Tunneling is basically accepting IPv6 traffic on a local interface, putting it into an IPv4 packet, sending it to a host in the Internet that does have IPv6 connectivity, unpacking the IPv6 packet out of the IPv4 container, and letting it go via the IPv6 network. Tunnel brokers like SiXXs & HE are really good for this. They offer free connectivity, clients, instructions and what have you not, to setup a nice Any to Any tunnel.

But when you are in a network that is somehow blocking tunneled IPv6, easily detectable by firewalls because it is marked as a protocol 41, you will not be able to setup your elegant tunnel. Public WiFi, hotels, companies, all sorts block protocol 41.

Luckily there are more options. One of the more stealthy methods is implemented in the Teredo tunnel. It is specifically designed to work behind NAT'ed devices, something the ISATAP router does not handle since it needs public IP connectivity. "Nice' thing about ISATAP is that Vista, 7 and windows 2008 machines will automatically configure an ISATAP interface when the name isatap is resolvable in the local domain [hint]. So if the record IN A exists, you're in business. But I digress.

Teredo is also implemented for free and automagically on your windows machines... IF they are not member of an Active Directory [hint]. It is also available for linux & BSD and there is a [old] implementation that runs on OSX [including Snow Leopard] too.

The name is not an incident either. As on WikiPedia: "The initial nickname of the Teredo tunneling protocol was shipworm. The idea was that the protocol would pierce holes through NAT devices, much like the shipworms bore tunnels through wood. Shipworms are responsible for the loss of very many wooden hulls, but Christian Huitema in the original draft noted that "the animal only survives in relatively clean and unpolluted water; its recent comeback in several Northern American harbors is a testimony to their newly retrieved cleanliness. Similarly, by piercing holes through NAT, the service would contribute to a newly retrieved transparency of the Internet."
Christian Huitema quickly changed the name to Teredo to avoid confusion with computer worms[2]. Teredo navalis is the Latin name of one of the best known species of shipworm."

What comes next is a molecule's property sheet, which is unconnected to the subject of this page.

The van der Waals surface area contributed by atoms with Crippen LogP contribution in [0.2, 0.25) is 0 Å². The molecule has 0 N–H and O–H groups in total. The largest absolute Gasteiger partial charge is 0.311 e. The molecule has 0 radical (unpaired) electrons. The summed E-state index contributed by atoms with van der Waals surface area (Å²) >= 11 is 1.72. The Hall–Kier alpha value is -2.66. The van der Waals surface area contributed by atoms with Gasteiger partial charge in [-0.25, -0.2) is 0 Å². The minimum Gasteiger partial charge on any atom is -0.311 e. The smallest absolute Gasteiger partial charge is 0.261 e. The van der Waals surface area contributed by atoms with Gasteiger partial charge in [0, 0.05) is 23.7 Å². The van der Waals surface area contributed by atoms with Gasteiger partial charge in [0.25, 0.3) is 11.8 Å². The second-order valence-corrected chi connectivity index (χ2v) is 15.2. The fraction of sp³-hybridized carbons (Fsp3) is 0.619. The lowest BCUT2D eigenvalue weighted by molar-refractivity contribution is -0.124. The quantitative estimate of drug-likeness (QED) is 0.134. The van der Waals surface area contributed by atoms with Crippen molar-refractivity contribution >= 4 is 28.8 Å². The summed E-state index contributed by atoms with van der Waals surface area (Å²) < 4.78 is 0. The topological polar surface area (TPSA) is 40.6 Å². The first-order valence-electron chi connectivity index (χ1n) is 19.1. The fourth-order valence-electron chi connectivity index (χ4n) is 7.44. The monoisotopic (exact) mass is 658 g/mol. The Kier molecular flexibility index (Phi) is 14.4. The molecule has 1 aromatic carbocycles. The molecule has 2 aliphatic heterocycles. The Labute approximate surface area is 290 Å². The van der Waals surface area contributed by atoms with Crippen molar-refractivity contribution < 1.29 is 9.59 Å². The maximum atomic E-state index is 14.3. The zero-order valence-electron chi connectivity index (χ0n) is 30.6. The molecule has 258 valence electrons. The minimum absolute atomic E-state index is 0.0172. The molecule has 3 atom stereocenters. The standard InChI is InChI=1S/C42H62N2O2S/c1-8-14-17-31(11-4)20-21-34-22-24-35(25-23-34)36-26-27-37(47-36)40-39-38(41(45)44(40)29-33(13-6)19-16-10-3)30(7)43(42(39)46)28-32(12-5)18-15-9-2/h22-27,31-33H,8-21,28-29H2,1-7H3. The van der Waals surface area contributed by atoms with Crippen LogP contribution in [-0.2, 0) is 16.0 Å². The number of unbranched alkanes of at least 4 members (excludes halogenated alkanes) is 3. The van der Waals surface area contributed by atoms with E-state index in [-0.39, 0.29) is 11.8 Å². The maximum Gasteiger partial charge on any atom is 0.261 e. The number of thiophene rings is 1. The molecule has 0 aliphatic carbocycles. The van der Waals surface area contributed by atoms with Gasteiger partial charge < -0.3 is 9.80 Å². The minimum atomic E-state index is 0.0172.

The 'self healing capabilities' of 'the Internet' and the features in IPv6 especially, called Neighbor Discovery, open a whole class of challenges themselves. Initially for the network designers and operators but soon for malware writers too. Luckily the part of the RFC for IPv6's Type 0 Routing Header has already been depreciated. It made possible the good ol' source routing but then 88-fold amplification. It has been demonstrated at CanSecWest07 by Philippe Biondi & Arnaud Ebalard, they are the developers of 'scapy' a powerful interactive packet manipulation program.

Have fun and good luck getting packets flowing the way you like it.

dinsdag 17 november 2009

Treasure hunting ;)

With the 'holiday season' coming up, buying presents is on it's all time high. I like buying presents. As a matter of fact, giving presents becomes more fun with age then receiving. I guess that dates me :)

With marktplaats in Holland & ebay as a global fleemarket, hunting for cheap stuff is easier then ever. But there is an angle to make it more fun, because paying too much is for tourists. So lets employ some good old SE on the matter.

A good lesson to start with is to get to know the subject. As an example let's use Steam Engines. The top of the world market is being served by the long standing traditional firm Wilesco. They've been in the steam engine market since [or slightly before] James Watt improved the concept of steam power to a useable level, and even have a Wiki page, in three languages, including Japanees [someone say market?] :)

Reading fan pages is a treasure trove of 'unwritten' useable information, mostly you will be looking for hobbyists and other self proclaimed experts.

Then it's time to scrunch the Internets. Hit graigslist, Marktplaats, Ricardo and other 'local' fleemarkets and compair the offers and prices with the 'global' ebay prices.

Of course, the Wilesco D32 is the all time classic, with prices ranging between 1.000 and 1.500 euroos. A super collectors item is the Wilesco R200 atomkraftwerk, rare & expensive. The top spots will be a rough market and not something we amateurs want to burn our fingers on with a first try.

Since the example of the Wilesco repairman deals with a D24, I propose we start hunting for a nicely priced D24. The D24 is a powerhouse. It is the steam engine with the largest cattle volume of the whole Wilesco range.

One of the cool features of the D32 is the controle panel, the D24 has that [smaller and less] too. See here:

Google "Wilesco D24" for starters and see what you come up with. Then do the same but on your local flee market and repeat it on the International ebay. There are some pretty astounding price differences to be observed. Certainly some of them can be explained based on quality and age but the local culture is a big factor too. Try to leverage that. Dealing with people from other countries used to be hard and painful. With the coming of the Internet and the disappearing of the borders in our global villages, things are getting easier by the day. Often sellers will even state if they will post items international and if they do not, a couple of words in their own language is a good starting point. I like to use google's translate for that purpose.

Very good [for you] deals can be made with people who do not know what they're dealing with. Tell tail signs are misspelled items, incorrectly labeled items [not mentioning the type in the description is sweet], lousy pictures [too much mess around the object, dark, unsharp] and people who are clearly selling stuff that is not theirs [from past away family members, NOT stolen stuff!].